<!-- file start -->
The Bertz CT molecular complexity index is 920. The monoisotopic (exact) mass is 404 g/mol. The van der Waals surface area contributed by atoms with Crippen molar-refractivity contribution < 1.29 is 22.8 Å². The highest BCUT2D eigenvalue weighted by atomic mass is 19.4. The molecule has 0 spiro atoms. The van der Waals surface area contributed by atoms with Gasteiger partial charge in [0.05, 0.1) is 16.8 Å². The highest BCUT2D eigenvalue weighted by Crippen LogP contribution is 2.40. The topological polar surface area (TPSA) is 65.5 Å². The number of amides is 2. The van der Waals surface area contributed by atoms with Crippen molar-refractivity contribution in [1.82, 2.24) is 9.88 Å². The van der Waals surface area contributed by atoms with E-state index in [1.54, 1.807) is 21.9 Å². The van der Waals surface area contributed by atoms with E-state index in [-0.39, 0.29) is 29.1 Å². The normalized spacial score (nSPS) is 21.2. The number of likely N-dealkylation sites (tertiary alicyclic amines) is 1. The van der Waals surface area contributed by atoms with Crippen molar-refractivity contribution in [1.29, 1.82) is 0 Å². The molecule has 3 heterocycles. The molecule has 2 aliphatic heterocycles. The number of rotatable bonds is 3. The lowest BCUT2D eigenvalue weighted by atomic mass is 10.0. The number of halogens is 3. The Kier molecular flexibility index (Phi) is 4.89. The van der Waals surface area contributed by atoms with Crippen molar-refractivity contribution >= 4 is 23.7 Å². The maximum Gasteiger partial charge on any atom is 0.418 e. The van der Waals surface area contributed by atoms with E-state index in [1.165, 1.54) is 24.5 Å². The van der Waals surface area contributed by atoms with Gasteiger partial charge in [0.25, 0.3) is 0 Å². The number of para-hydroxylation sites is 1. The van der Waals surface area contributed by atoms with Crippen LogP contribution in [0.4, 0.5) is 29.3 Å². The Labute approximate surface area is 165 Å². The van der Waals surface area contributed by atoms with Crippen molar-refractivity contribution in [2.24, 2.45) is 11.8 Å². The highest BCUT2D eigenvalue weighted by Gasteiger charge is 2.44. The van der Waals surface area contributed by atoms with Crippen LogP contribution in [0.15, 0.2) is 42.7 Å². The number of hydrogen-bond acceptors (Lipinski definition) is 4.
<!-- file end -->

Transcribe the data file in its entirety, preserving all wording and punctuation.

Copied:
The Bertz CT molecular complexity index is 920. The monoisotopic (exact) mass is 404 g/mol. The van der Waals surface area contributed by atoms with Crippen molar-refractivity contribution < 1.29 is 22.8 Å². The highest BCUT2D eigenvalue weighted by atomic mass is 19.4. The molecule has 0 spiro atoms. The van der Waals surface area contributed by atoms with Gasteiger partial charge in [0.05, 0.1) is 16.8 Å². The highest BCUT2D eigenvalue weighted by Crippen LogP contribution is 2.40. The topological polar surface area (TPSA) is 65.5 Å². The number of amides is 2. The van der Waals surface area contributed by atoms with Crippen molar-refractivity contribution in [1.82, 2.24) is 9.88 Å². The van der Waals surface area contributed by atoms with E-state index in [1.54, 1.807) is 21.9 Å². The van der Waals surface area contributed by atoms with E-state index in [-0.39, 0.29) is 29.1 Å². The normalized spacial score (nSPS) is 21.2. The number of likely N-dealkylation sites (tertiary alicyclic amines) is 1. The van der Waals surface area contributed by atoms with Crippen molar-refractivity contribution in [1.29, 1.82) is 0 Å². The molecule has 3 heterocycles. The molecule has 2 aliphatic heterocycles. The number of rotatable bonds is 3. The lowest BCUT2D eigenvalue weighted by atomic mass is 10.0. The number of halogens is 3. The Kier molecular flexibility index (Phi) is 4.89. The van der Waals surface area contributed by atoms with Crippen molar-refractivity contribution >= 4 is 23.7 Å². The maximum Gasteiger partial charge on any atom is 0.418 e. The van der Waals surface area contributed by atoms with E-state index in [1.165, 1.54) is 24.5 Å². The van der Waals surface area contributed by atoms with Gasteiger partial charge in [0.25, 0.3) is 0 Å². The number of para-hydroxylation sites is 1. The van der Waals surface area contributed by atoms with Crippen LogP contribution in [0.4, 0.5) is 29.3 Å². The Labute approximate surface area is 165 Å². The van der Waals surface area contributed by atoms with Crippen molar-refractivity contribution in [2.24, 2.45) is 11.8 Å². The highest BCUT2D eigenvalue weighted by Gasteiger charge is 2.44. The van der Waals surface area contributed by atoms with Crippen LogP contribution in [0.15, 0.2) is 42.7 Å². The number of hydrogen-bond acceptors (Lipinski definition) is 4.